The changes in the body composition that occur with aging can negatively affect daily functioning and health status of older people. Loss of strength and skeletal muscle mass have been identified as prime risk factors for falls and impaired mobility in older people [10]. Falls are frequent reason for the emergency department visits of older adults [11]. Skeletal muscle strength is identified as the maximum capacity to develop force [12]. It is associated with activities of daily living and mobility [13]. Muscle power is defined as the ability to exert force as fast as possible [14]. Muscle power and contraction velocity are strong independent predictors of functional performance such as gait speed, chair-rise time, and stair-climb time in older adults [15,16,17]. Muscle power is also associated with dynamic balance and postural sway. It is thought to be a better predictor of fall risk than muscle strength [18].

In available literature, there are no records of studies that would consider all three mentioned above proteins and their relationship to those measures of muscle function. Therefore, the main aim of the study was to test whether there is a relationship between circulating myostatin, follistatin and GDF11, with muscle strength, power and optimal shortening velocity (υopt) of older adults.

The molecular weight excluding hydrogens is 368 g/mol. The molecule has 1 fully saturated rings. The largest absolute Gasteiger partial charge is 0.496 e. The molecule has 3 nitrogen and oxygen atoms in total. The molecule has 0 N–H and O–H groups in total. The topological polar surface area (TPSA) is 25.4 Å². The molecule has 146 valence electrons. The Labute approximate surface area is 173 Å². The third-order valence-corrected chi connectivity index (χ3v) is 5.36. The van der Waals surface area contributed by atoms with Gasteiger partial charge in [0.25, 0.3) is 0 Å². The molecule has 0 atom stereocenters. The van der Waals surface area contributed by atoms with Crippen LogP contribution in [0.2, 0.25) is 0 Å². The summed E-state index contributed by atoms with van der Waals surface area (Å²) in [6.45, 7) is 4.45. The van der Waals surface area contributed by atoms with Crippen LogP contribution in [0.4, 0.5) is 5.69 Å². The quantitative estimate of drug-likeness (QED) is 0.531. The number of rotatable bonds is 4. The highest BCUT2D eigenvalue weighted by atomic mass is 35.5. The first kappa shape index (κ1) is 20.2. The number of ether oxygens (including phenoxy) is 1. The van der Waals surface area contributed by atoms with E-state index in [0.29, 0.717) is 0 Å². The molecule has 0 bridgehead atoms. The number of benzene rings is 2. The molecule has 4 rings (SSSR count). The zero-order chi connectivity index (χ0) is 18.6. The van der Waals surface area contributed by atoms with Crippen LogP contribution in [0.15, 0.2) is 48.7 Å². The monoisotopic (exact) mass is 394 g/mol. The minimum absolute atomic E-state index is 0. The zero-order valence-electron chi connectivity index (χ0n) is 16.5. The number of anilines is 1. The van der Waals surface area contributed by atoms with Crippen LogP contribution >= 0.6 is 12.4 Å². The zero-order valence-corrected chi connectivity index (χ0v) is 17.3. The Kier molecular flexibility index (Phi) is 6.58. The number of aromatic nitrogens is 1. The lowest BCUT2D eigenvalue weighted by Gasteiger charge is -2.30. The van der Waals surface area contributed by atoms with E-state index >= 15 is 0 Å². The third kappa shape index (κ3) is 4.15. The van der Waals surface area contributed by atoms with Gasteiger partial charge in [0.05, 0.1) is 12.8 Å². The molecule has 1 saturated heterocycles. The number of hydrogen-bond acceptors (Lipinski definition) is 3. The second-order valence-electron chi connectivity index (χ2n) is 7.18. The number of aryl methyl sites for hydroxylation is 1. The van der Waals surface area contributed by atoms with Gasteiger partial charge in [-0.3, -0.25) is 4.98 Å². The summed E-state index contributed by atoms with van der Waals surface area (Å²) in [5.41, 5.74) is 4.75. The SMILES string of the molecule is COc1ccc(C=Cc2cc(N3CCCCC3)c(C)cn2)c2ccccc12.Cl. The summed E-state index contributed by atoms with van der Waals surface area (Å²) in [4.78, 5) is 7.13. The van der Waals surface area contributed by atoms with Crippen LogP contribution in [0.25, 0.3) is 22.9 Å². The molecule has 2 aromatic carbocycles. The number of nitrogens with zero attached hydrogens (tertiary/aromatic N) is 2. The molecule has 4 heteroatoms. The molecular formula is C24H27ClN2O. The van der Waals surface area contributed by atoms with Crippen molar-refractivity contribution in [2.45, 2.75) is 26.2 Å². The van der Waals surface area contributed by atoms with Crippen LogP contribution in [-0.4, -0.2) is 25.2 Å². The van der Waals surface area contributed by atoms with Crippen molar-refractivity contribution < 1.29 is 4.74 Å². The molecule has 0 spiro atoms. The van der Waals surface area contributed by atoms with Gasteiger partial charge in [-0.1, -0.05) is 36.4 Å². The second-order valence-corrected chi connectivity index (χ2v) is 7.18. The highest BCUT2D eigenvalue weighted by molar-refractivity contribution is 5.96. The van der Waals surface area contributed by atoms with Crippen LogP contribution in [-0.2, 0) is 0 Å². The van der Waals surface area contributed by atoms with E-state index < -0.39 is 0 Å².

One-hundred and six subjects were consecutively recruited between October 2015 and May 2016 for the study through the local newspapers’ advertisements. To be eligible, subjects needed to be 60 years and older, community dwelling, able to understand and execute commands, and willing to participate and give blood samples. Exclusion criteria included: acute illness, unstable cardiovascular or metabolic disease, myocardial infarction in the past 6 months, upper or lower limb amputation, neuromuscular and musculoskeletal disorders disrupting the voluntary movements, and cognitive impairment. Out of those 106, 5 subjects were excluded due to the contraindications to muscle power testing. Therefore, 101 participants, all of them Caucasian, were finally included to the study. The average number of chronic illnesses was 2.9 ± 1.9. Fifteen participants (14.9%) were diagnosed with coronary heart disease, 13 (12.9%) had chronic heart failure, seven (6.9%) suffered from stroke, 10 (9.9%) had chronic pulmonary disease, 19 (18.8%) had gastrointestinal disease, and 8 (7.9%) had history of cancer. Fifty-three participants (52%) were treated for hypertension, 55 (54%) for hypercholesterolemia, and 19 (18.8%) for diabetes mellitus type 2. Osteoarthritis was diagnosed in 36 subjects (35.6%) and 19 (18.8%) had osteoporosis. Each participant signed written informed consent, which was an obligatory requirement for the study participation. The Medical University of Lodz Ethics Committee approved this study.